Matrix metalloproteinases and inflammatory diseases of the central nervous system

  • Yvan Gasche
  • Jean-Christophe Copin
Part of the Progress in Inflammation Research book series (PIR)


Matrix metalloproteinases (MMPs) are involved in the pathogenesis of several diseases of the central nervous system (CNS) that share common pathophysiological processes, such as bloodbrain barrier (BBB) disruption, oxidative stress, remodelling of the extracellular matrix (ECM) and inflammation. In ischaemic brain injury, MMPs are implicated in various stages of the disease. MMPs contribute to the disruption of BBB leading to vasogenic oedema and to the influx of leucocytes into the CNS. The ability of MMPs to digest the basal lamina of capillaries increases the risk of haemorrhagic transformation (HT) of the ischaemic tissue. During the acute ischaemic phase, maintenance of the ECM is essential for neuronal survival. However, ECM degradation and its reconstitution are critical to tissue recovery. MMPs, as key modulators of ECM homeostasis, play a role in the cascades leading to neuronal cell death and tissue regeneration. Yet they may have a detrimental or beneficial role depending on the type and the stage of brain injury. This pleiotropic implication of MMPs in brain injury has opened new areas of investigation, which should lead to innovative therapeutic strategies.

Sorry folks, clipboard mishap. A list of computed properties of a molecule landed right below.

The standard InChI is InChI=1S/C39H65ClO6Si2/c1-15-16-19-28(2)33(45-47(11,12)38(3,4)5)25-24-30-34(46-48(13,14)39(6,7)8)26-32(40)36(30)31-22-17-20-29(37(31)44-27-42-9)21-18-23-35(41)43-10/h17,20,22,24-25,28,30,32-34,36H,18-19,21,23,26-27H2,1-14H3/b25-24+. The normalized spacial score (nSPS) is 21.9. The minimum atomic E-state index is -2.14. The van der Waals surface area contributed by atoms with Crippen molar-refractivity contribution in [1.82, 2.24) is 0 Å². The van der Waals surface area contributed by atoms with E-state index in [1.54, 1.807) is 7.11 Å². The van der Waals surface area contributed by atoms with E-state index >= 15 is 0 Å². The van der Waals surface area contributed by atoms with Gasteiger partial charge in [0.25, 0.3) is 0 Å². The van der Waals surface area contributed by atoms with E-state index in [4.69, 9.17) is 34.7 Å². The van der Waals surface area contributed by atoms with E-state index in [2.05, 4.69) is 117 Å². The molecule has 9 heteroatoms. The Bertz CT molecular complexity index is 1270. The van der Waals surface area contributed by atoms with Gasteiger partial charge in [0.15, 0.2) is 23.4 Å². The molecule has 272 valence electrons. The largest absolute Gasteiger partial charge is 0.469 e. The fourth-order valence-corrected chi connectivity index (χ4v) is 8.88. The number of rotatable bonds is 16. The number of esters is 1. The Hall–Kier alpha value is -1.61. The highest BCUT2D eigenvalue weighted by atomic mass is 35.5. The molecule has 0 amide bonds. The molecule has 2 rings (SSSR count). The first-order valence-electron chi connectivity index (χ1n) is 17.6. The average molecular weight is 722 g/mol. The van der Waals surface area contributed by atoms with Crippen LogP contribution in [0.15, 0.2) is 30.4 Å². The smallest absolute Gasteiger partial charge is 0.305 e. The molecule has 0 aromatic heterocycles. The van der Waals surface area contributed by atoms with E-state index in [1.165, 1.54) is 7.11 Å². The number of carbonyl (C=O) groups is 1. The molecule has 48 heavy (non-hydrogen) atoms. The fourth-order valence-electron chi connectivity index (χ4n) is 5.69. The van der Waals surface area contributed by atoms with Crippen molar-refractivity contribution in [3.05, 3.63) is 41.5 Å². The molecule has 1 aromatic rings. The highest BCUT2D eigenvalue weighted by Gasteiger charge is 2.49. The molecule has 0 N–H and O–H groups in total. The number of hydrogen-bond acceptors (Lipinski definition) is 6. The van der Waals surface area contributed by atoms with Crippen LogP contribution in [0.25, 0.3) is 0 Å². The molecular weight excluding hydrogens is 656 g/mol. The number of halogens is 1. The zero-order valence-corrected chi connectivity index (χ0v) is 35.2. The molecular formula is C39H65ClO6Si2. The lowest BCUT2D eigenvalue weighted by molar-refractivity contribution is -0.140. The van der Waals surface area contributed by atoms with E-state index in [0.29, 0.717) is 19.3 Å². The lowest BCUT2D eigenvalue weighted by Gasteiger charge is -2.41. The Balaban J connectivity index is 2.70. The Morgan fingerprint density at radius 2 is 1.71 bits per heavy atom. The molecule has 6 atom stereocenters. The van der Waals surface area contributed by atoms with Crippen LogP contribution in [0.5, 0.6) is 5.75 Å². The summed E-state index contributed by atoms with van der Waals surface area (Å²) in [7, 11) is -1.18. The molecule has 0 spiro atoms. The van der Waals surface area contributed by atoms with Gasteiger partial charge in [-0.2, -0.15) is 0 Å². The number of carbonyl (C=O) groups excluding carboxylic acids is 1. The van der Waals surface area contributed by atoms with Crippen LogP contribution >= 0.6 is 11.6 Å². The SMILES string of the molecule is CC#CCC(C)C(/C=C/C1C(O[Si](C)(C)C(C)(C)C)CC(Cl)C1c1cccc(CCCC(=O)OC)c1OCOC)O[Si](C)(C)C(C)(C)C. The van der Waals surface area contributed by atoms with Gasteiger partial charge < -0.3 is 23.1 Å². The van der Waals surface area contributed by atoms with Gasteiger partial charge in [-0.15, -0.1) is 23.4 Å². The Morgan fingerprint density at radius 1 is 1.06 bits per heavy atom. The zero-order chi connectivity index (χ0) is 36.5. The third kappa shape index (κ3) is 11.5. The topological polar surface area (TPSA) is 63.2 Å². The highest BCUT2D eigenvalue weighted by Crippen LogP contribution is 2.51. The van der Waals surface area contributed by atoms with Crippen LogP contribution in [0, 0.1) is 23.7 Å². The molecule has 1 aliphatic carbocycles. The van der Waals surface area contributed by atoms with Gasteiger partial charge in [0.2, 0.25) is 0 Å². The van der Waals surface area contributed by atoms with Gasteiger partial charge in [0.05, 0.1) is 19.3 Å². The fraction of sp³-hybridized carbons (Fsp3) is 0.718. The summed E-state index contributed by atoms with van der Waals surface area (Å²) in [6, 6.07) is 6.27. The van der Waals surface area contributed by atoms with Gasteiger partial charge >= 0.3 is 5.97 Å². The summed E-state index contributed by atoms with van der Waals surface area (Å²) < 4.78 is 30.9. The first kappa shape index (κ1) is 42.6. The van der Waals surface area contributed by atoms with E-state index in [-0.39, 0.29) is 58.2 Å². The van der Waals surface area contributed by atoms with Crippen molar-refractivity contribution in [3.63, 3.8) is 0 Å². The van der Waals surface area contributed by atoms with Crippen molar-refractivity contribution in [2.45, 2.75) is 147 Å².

Experimental Autoimmune Encephalomyelitis Bacterial Meningitis Focal Cerebral Ischemia Pneumococcal Meningitis Cereb Blood Flow 
These keywords were added by machine and not by the authors. This process is experimental and the keywords may be updated as the learning algorithm improves.


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Copyright information

© Birkhäuser Verlag Basel/Switzerland 2008

Authors and Affiliations

  • Yvan Gasche
    • 1
  • Jean-Christophe Copin
    • 1
  1. 1.Department of Anesthesiology, Pharmacology and Intensive Care, Geneva University Hospitals and Geneva Neuroscience CenterUniversity of GenevaGenevaSwitzerland

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